In this case the Worldometers data is not the best indicator, since it shows the cumulative number of tests and positives, rather than a current snapshot. For example, the US numbers are distorted somewhat due to the early outbreak in New York. But again, America’s rate is troublingly high compared to places where the pandemic has been relatively well controlled, such as Canada and Germany. According to Johns Hopkins, the US current case positivity rate (recent tests) is 7.7% as of August, 2020, which indicates continued spread of the virus. Things are worse in Brazil and South Africa.
Deaths Per Thousand Cases
In the interview, Trump seemed fixated on the American success in deaths per thousand cases. I think deaths per million people is a better measure, but deaths per thousand cases does measure something: the success or failure of our health care system. Low deaths per thousand cases would mean we are winning on the number of mild cases that don’t require hospitalization, and on the survival rate of those who do require hospitalization.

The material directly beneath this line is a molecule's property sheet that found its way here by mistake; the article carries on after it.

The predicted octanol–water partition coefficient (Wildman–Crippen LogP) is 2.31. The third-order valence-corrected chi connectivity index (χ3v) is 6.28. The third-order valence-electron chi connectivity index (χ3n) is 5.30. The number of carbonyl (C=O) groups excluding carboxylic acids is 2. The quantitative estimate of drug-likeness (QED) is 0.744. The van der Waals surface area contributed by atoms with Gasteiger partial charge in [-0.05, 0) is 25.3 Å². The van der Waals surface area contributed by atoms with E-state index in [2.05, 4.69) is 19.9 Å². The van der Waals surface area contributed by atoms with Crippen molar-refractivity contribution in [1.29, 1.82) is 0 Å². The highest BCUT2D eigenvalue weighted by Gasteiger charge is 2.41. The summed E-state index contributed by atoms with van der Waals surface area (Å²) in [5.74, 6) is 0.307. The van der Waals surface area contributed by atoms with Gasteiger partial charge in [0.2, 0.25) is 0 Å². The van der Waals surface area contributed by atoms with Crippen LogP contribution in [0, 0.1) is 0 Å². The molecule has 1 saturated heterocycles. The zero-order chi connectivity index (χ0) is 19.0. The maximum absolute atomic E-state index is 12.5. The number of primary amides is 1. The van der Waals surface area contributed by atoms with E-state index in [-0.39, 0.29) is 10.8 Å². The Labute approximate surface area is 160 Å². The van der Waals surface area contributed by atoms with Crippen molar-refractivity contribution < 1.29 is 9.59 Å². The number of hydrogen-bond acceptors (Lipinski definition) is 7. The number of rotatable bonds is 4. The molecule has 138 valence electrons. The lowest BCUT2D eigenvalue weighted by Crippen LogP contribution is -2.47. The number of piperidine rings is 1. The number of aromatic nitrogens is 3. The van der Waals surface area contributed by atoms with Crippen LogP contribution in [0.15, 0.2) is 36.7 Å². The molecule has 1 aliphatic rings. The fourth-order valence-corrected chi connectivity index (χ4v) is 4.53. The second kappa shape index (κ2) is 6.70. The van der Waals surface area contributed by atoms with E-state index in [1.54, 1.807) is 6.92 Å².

Here at last we find a category in which the US is among the best. If you’re diagnosed with COVID in the US, you are less likely to die than in other countries including France, the UK, Italy, Canada, and Germany.
However, in the US, 33 out of every thousand people who get COVID-19 will die. Given the continuing spread of cases, that means lots more people dying.
How to use statistics
In politics, you choose the statistics that make you look the best.
In epidemiology, science, economics, and market research, you choose the measures that are important first, then see what the numbers say. This is how you find the truth rather than fooling yourself.
I don’t find solace in the fact that Trump’s advisors have found a measure on which the US is doing relatively well. I’d be a lot happier if we were leading the world in reduction of the spread of cases and with the lowest number of new deaths per thousand people.
One more thing. If you choose your stats based on what looks best, you cannot identify the problem and solve the problem. Optimism is not a strategy. We need a strategy, and that requires facing the problem squarely, not convincing journalists — and yourself — that some oddball metric is really what matters.
3 responses to “Is America the best in the world in COVID success, or the worst?”
Thank you for this…I watched the clip on NBC this morning and your piece just made it clearer about who was using what statistics.